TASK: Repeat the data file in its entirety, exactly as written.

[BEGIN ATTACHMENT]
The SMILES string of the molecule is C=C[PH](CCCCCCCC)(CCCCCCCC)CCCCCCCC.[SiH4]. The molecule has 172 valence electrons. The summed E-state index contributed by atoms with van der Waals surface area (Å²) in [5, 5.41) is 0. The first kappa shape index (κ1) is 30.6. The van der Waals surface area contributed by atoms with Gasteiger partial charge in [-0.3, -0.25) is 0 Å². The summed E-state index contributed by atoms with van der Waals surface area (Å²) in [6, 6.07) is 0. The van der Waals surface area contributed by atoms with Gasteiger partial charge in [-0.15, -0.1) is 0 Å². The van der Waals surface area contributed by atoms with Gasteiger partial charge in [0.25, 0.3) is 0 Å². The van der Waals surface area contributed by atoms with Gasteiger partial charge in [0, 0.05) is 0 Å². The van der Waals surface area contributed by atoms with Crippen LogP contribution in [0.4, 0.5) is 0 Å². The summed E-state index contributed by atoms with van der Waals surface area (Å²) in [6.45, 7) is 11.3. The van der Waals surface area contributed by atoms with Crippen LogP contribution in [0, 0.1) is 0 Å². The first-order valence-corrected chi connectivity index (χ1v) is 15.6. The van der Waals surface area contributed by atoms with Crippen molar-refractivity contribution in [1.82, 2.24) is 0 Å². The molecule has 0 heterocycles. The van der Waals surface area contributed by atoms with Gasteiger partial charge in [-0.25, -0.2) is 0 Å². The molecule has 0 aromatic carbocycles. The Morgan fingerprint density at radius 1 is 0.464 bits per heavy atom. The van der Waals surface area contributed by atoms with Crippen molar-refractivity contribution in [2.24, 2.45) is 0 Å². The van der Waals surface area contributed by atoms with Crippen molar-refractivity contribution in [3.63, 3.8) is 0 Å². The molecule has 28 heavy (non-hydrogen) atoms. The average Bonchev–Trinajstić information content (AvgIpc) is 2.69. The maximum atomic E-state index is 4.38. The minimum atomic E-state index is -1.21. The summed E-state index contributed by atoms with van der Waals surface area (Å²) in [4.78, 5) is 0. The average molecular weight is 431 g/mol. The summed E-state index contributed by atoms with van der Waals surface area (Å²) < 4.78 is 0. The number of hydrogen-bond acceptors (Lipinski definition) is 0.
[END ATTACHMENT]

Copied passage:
The SMILES string of the molecule is C=C[PH](CCCCCCCC)(CCCCCCCC)CCCCCCCC.[SiH4]. The molecule has 172 valence electrons. The summed E-state index contributed by atoms with van der Waals surface area (Å²) in [5, 5.41) is 0. The first kappa shape index (κ1) is 30.6. The van der Waals surface area contributed by atoms with Gasteiger partial charge in [-0.3, -0.25) is 0 Å². The summed E-state index contributed by atoms with van der Waals surface area (Å²) in [6, 6.07) is 0. The van der Waals surface area contributed by atoms with Gasteiger partial charge in [-0.15, -0.1) is 0 Å². The van der Waals surface area contributed by atoms with Gasteiger partial charge in [0.25, 0.3) is 0 Å². The van der Waals surface area contributed by atoms with Gasteiger partial charge in [0, 0.05) is 0 Å². The van der Waals surface area contributed by atoms with Crippen LogP contribution in [0.4, 0.5) is 0 Å². The summed E-state index contributed by atoms with van der Waals surface area (Å²) in [6.45, 7) is 11.3. The van der Waals surface area contributed by atoms with Crippen LogP contribution in [0, 0.1) is 0 Å². The first-order valence-corrected chi connectivity index (χ1v) is 15.6. The van der Waals surface area contributed by atoms with Crippen molar-refractivity contribution in [1.82, 2.24) is 0 Å². The molecule has 0 heterocycles. The van der Waals surface area contributed by atoms with Gasteiger partial charge in [-0.25, -0.2) is 0 Å². The molecule has 0 aromatic carbocycles. The Morgan fingerprint density at radius 1 is 0.464 bits per heavy atom. The van der Waals surface area contributed by atoms with Crippen molar-refractivity contribution in [2.24, 2.45) is 0 Å². The van der Waals surface area contributed by atoms with Crippen molar-refractivity contribution in [3.63, 3.8) is 0 Å². The molecule has 28 heavy (non-hydrogen) atoms. The average Bonchev–Trinajstić information content (AvgIpc) is 2.69. The maximum atomic E-state index is 4.38. The minimum atomic E-state index is -1.21. The summed E-state index contributed by atoms with van der Waals surface area (Å²) in [4.78, 5) is 0. The average molecular weight is 431 g/mol. The summed E-state index contributed by atoms with van der Waals surface area (Å²) < 4.78 is 0. The number of hydrogen-bond acceptors (Lipinski definition) is 0.